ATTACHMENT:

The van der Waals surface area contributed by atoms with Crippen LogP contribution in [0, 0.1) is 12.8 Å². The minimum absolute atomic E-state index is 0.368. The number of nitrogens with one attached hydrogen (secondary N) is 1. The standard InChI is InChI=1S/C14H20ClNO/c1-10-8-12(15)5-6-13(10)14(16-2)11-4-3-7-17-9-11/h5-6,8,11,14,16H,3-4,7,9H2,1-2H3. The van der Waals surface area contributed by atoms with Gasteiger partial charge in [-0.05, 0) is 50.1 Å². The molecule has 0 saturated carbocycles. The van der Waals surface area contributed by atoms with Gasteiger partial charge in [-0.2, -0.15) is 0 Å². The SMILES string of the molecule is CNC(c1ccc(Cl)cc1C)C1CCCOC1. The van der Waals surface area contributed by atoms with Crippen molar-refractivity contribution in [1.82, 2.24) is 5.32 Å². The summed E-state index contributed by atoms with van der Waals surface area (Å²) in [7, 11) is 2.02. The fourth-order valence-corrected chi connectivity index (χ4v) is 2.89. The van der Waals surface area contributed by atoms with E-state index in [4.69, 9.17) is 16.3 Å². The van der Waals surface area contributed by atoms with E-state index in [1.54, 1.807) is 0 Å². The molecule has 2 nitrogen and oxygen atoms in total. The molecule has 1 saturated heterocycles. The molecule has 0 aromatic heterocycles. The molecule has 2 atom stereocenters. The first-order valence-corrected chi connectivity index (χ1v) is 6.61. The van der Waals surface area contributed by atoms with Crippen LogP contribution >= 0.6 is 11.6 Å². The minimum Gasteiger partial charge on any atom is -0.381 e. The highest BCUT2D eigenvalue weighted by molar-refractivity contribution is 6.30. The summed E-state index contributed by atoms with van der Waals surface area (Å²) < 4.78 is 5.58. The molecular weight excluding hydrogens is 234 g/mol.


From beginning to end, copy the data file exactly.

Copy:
The van der Waals surface area contributed by atoms with Crippen LogP contribution in [0, 0.1) is 12.8 Å². The minimum absolute atomic E-state index is 0.368. The number of nitrogens with one attached hydrogen (secondary N) is 1. The standard InChI is InChI=1S/C14H20ClNO/c1-10-8-12(15)5-6-13(10)14(16-2)11-4-3-7-17-9-11/h5-6,8,11,14,16H,3-4,7,9H2,1-2H3. The van der Waals surface area contributed by atoms with Gasteiger partial charge in [-0.05, 0) is 50.1 Å². The molecule has 0 saturated carbocycles. The van der Waals surface area contributed by atoms with Gasteiger partial charge in [-0.2, -0.15) is 0 Å². The SMILES string of the molecule is CNC(c1ccc(Cl)cc1C)C1CCCOC1. The van der Waals surface area contributed by atoms with Crippen molar-refractivity contribution in [1.82, 2.24) is 5.32 Å². The summed E-state index contributed by atoms with van der Waals surface area (Å²) in [7, 11) is 2.02. The fourth-order valence-corrected chi connectivity index (χ4v) is 2.89. The van der Waals surface area contributed by atoms with E-state index in [4.69, 9.17) is 16.3 Å². The van der Waals surface area contributed by atoms with E-state index in [1.54, 1.807) is 0 Å². The molecule has 2 nitrogen and oxygen atoms in total. The molecule has 1 saturated heterocycles. The molecule has 0 aromatic heterocycles. The molecule has 2 atom stereocenters. The first-order valence-corrected chi connectivity index (χ1v) is 6.61. The van der Waals surface area contributed by atoms with Crippen LogP contribution >= 0.6 is 11.6 Å². The minimum Gasteiger partial charge on any atom is -0.381 e. The highest BCUT2D eigenvalue weighted by molar-refractivity contribution is 6.30. The summed E-state index contributed by atoms with van der Waals surface area (Å²) < 4.78 is 5.58. The molecular weight excluding hydrogens is 234 g/mol.